As evidenced by my comparison just above, sometimes having a good brain, some vision and the ability to recognize patterns serves just as well as experience- sometimes better, as sometimes being in a profession can make one myopic or territorial about that profession.

Sometimes the best criticism I get about a graphic design isn't from another designer, but from someone outside the business with a fresh eye.

Personally - I think someone should hire theonetruebix as a Social Media Coordinator now.
It's the brand being present to answer questions and the audience feeling like they have a touch point with the brand.

I have to say that I agree with that statement.

Edited to add-ME did that with Buffy and Angel at the Bronze and the Bronze: Beta.

The Leverage people are doing it now. It works, when it's done right.

[ edited by menomegirl on 2009-11-12 21:02 ]
@viewingfigures
My comment was more at folks criticizing TV Execs (not the whole PR angle).

And there's a difference between "voting" about politics and telling politicians exactly how Washington should work. It also bugs me when people discuss politics as if they know how it works (no matter who the party in power is, I always get annoyed with news personalities saying, "well if the president would have done x.. y.. z... life would be better"). There's so many factors, plots and plans in the works behind the scenes no matter what the job is. And I really don't envy any politician because of that.

Voting is a different matter, and (as consumers) we do it all the time. We don't watch a TV show, we don't vote for that candidate, etc. And even criticism is different than this specific type of behavior -- I can say "the health care system is whack and should be fixed", but I can't say "if the Dems would have waited a month and rewritten the bill the world would have been better."

That's all I'm saying there, my comments about being in PR was more addressed at the comments in this thread.
If an executive tries one approach and it's unsuccessful then it seems fairly reasonable to suggest another approach and criticise what we see as the failings of the original attempt. The key thing with any alternate suggestion is that it's an opinion i.e. The One True B!x isn't saying "This would categorically work, that's a fact" (or I assume he isn't since he previously hasn't come across as either insane or capable of seeing the future ;). Likewise neither (presumably, usually + other caveats) are people who criticise politics etc.

If we needed complete knowledge of an area in order to suggest improvements then no-one could ever suggest improvements since no-one has complete knowledge of any area.

As to social media, I agree it's something creators/studios would do well to get to grips with now, before it's actually important. It isn't at the moment or at least not as important as other channels (which are still basically social media, we just call them "water-coolers" ;) but it soon will be (not necessarily whatever the darling du jour is BTW - Twitter may not last, nor Facemyspacebook etc. but something like it, some way of people communicating multi-dimensional information to each other will). As phones get smarter and the net becomes less sat in the corner and more front and centre of people's living rooms it seems inevitable.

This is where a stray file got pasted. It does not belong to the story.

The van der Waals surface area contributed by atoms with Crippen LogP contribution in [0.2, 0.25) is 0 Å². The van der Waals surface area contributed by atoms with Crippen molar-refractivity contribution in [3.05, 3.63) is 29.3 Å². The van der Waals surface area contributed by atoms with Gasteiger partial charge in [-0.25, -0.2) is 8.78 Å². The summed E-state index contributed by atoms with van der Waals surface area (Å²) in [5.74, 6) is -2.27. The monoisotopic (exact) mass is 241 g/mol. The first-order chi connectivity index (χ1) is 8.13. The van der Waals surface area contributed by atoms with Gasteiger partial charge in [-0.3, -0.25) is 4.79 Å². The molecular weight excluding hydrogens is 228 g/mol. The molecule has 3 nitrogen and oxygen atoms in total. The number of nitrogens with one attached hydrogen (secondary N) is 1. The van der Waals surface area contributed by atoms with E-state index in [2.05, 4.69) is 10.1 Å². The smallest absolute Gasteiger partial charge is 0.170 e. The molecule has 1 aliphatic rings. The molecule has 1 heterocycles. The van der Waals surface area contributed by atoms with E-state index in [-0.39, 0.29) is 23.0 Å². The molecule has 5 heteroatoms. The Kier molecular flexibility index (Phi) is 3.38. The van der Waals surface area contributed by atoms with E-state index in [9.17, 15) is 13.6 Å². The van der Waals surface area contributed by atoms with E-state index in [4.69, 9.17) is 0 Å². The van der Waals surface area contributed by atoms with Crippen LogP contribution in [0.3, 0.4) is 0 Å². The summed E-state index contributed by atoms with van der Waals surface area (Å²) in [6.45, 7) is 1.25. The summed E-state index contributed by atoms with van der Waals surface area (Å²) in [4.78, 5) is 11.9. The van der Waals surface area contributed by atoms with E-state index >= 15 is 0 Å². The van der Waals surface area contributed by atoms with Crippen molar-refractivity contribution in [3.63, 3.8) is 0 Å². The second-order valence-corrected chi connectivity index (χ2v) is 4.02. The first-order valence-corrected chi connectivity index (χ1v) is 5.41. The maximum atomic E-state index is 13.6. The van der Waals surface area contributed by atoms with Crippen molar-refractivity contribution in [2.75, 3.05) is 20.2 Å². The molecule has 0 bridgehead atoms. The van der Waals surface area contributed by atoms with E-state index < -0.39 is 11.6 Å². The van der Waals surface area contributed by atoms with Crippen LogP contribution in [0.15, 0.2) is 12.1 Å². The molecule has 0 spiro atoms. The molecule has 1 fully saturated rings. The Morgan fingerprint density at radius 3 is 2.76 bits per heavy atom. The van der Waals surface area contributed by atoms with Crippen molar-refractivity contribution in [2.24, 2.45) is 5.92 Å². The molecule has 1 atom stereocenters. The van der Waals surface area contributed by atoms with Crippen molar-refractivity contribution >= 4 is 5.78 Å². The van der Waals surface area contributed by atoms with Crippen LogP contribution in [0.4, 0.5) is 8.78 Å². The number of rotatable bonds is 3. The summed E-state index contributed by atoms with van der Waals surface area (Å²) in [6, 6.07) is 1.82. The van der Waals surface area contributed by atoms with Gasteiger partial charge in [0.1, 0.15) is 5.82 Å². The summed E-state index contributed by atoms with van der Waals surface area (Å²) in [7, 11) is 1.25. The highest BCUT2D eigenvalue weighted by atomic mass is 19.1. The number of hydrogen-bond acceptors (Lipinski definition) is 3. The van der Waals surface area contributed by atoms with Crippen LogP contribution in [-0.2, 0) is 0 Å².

@Browncoat_Tabz.

Again I take your general point. And I may have given a somewhat broad analogy by using voting as an example. Thanks for clarifying though, who'd've guesssed that was the difference, between an informed and uninformed opinion. But I still can't agree with your specific irritation.

To whit, in making your point you criticise news personalities, stating they have little right to comment on political machinations - again something, with it's feedback groups and lobbying, which is not dissimilar to PR - however, these presenters that anger you will likely have been briefed by political correspondants. Who for the sake of litigation will know exactly what they are saying.

And you reiterate, that as a member of the public, I cannot possibly have the wherewithal to make comments on specific points. Yes I can. I can choose to be informed. And I can guarantee you that I will be better briefed on some subjects than some politicians.

I am not saying the job of a PR or Exec is easy, or that of a politician, but I can say that some are good at it and some are shockingly bad. If my opinion was not valid to these interested parties whence the focus groups?

For the record I have worked with a number of production companies so my comments WERE from the insiders point of view. If there were a magic formula then most shows would be hits. In fact, if anything, the greatest moment of promotion has always been IMO the scheduling of the show itself. More often than not, it is WHEN a show ends up being shown that determines it's success rather more than many other factors, and no amount of clever PR work will make the difference.

I appreciate what you are saying, people talking about stuff they don't know anything about is annoying, but I see no evidence of that in the above posts.

The only person who actively criticised PR and Execs (B!x and Gossi merely gave a litany of events and proffered suggestions) was me, and according to your definition and my resume, I have the absolute right to do that. Although I suspect knowing myself, that even if I didn't, I wouldn't keep my mouth shut. :-)